Gubernatorial turnout numbers, while better than municipal turnout, are bad and about the same for 30 years. After peaking at 47,000 in 1970, Springfield’s gubernatorial turnout has been stuck at 40,000 or less since Michael Dukakis’ last gubernatorial bid in 1986.
Very likely anybody who votes in municipal elections will show for gubernatorial elections. Because Springfield is so Democratic, added city turnout could bolster statewide Democrats or push Republican leftward—Springfield used to spawn many liberal Republicans itself.
State political parties or advocacy groups have historically avoided Springfield politics or engaged superficially. Though some groups have engaged, many prefer to not upset alleged powers that be. Such groups should brush aside such concerns or any complaints that do arise. Somebody protecting their own at the city or state’s expense is no ally worth placating. Those actually worth the time, however, will make a fair deal.
A final component of this is media. This one may be the hardest problem to correct. The Springfield-area media is in a strange place where there is more competition, but insufficient newsgathering especially in Springfield proper. Content milling and boilerplate fire and crime stories may drive clicks and attract eyeballs to televisions, but they add little to the texture of Springfield life.
There is good journalism in, on or about Springfield from all outlets, but it is spare relative to the stories in need of telling.
Masslive, The Republican, NEPR, The Reminder and Focus Springfield, the city’s public access network, have been trying with tangible results. Yet, at the risk of throwing our hands up in despair, the economics of good, particularly local journalism remain daunting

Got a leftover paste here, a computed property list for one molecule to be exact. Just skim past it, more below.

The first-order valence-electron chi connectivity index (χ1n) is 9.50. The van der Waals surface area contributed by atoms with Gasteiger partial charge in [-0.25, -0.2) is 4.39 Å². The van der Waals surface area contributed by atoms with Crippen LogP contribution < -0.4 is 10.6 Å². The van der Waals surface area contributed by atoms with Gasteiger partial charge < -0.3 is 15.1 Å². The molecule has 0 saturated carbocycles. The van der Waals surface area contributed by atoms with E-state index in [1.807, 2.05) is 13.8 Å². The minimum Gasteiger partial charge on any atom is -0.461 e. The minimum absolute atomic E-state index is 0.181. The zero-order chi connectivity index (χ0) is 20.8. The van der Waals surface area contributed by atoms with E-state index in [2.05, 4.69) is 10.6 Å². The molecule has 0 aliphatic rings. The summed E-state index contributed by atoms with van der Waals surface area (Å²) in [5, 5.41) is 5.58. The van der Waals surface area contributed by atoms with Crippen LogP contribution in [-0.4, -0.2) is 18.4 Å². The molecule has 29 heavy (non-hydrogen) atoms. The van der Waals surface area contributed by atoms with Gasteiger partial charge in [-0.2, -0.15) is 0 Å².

The sooner a viable strategy to fund local media is found, the better for Springfield and its residents’ ability to connect with their local elections, politics and government.
The consequences of the status quo are not good. As this blog observed before, Domenic Sarno has no real mandate. He may have slaughtered his opposition in 2015, but the turnout was so low, he earned only the right to rule. Yes, decisions are made by those who show up. Yet, to govern—especially as absolutely as Sarno does—with the sanction of but a sliver of the population, tests the boundaries of representative government.
For residents, it means a familiar cycle of under-administration set against the region’s poor economy. The need for economic development far outstrips even the rosiest of projections due to come from MGM other developments.
Moreover, economic policy is not the only need. Policing, neighborhood development, parks, planning, etc, etc require attention and innovation. The head of many of those departments are doing well enough, but dismal citizen participation limits their potential.
It will take commitment to correct these problems. It must produce a common solution, not something to one’s own advantage. Those who won’t offer that commitment in earnest, have strut and fretted upon the city’s stage for long enough.